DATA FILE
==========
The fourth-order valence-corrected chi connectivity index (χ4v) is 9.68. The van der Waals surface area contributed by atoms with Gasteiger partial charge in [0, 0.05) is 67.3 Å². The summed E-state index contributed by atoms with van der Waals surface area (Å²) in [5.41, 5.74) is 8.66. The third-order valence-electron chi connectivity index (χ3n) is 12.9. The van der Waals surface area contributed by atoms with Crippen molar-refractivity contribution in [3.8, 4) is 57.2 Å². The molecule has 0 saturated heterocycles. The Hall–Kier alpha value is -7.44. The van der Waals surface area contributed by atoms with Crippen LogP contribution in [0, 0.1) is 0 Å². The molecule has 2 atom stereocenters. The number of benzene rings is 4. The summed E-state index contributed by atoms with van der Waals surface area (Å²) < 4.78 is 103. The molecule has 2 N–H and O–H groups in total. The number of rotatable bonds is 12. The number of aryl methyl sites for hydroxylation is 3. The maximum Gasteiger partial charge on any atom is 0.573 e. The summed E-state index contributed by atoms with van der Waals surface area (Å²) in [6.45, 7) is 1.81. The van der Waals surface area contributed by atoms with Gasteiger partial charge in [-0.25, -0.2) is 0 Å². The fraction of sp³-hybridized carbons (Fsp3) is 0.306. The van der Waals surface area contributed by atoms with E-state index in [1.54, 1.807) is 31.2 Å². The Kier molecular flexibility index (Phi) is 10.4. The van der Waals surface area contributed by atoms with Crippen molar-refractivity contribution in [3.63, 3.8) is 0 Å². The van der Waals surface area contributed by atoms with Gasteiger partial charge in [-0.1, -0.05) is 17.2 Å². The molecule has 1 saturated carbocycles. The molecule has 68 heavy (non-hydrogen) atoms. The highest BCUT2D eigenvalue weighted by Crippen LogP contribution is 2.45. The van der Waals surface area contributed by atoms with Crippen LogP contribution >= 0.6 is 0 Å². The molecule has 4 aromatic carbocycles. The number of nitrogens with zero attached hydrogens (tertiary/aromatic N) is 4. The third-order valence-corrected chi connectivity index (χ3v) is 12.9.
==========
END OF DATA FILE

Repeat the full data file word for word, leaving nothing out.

The fourth-order valence-corrected chi connectivity index (χ4v) is 9.68. The van der Waals surface area contributed by atoms with Gasteiger partial charge in [0, 0.05) is 67.3 Å². The summed E-state index contributed by atoms with van der Waals surface area (Å²) in [5.41, 5.74) is 8.66. The third-order valence-electron chi connectivity index (χ3n) is 12.9. The van der Waals surface area contributed by atoms with Crippen molar-refractivity contribution in [3.8, 4) is 57.2 Å². The molecule has 0 saturated heterocycles. The Hall–Kier alpha value is -7.44. The van der Waals surface area contributed by atoms with Crippen LogP contribution in [0, 0.1) is 0 Å². The molecule has 2 atom stereocenters. The number of benzene rings is 4. The summed E-state index contributed by atoms with van der Waals surface area (Å²) < 4.78 is 103. The molecule has 2 N–H and O–H groups in total. The number of rotatable bonds is 12. The number of aryl methyl sites for hydroxylation is 3. The maximum Gasteiger partial charge on any atom is 0.573 e. The summed E-state index contributed by atoms with van der Waals surface area (Å²) in [6.45, 7) is 1.81. The van der Waals surface area contributed by atoms with Gasteiger partial charge in [-0.25, -0.2) is 0 Å². The fraction of sp³-hybridized carbons (Fsp3) is 0.306. The van der Waals surface area contributed by atoms with E-state index in [1.54, 1.807) is 31.2 Å². The Kier molecular flexibility index (Phi) is 10.4. The van der Waals surface area contributed by atoms with Crippen molar-refractivity contribution in [3.63, 3.8) is 0 Å². The van der Waals surface area contributed by atoms with Gasteiger partial charge in [-0.1, -0.05) is 17.2 Å². The molecule has 1 saturated carbocycles. The molecule has 68 heavy (non-hydrogen) atoms. The highest BCUT2D eigenvalue weighted by Crippen LogP contribution is 2.45. The van der Waals surface area contributed by atoms with Crippen LogP contribution >= 0.6 is 0 Å². The molecule has 4 aromatic carbocycles. The number of nitrogens with zero attached hydrogens (tertiary/aromatic N) is 4. The third-order valence-corrected chi connectivity index (χ3v) is 12.9.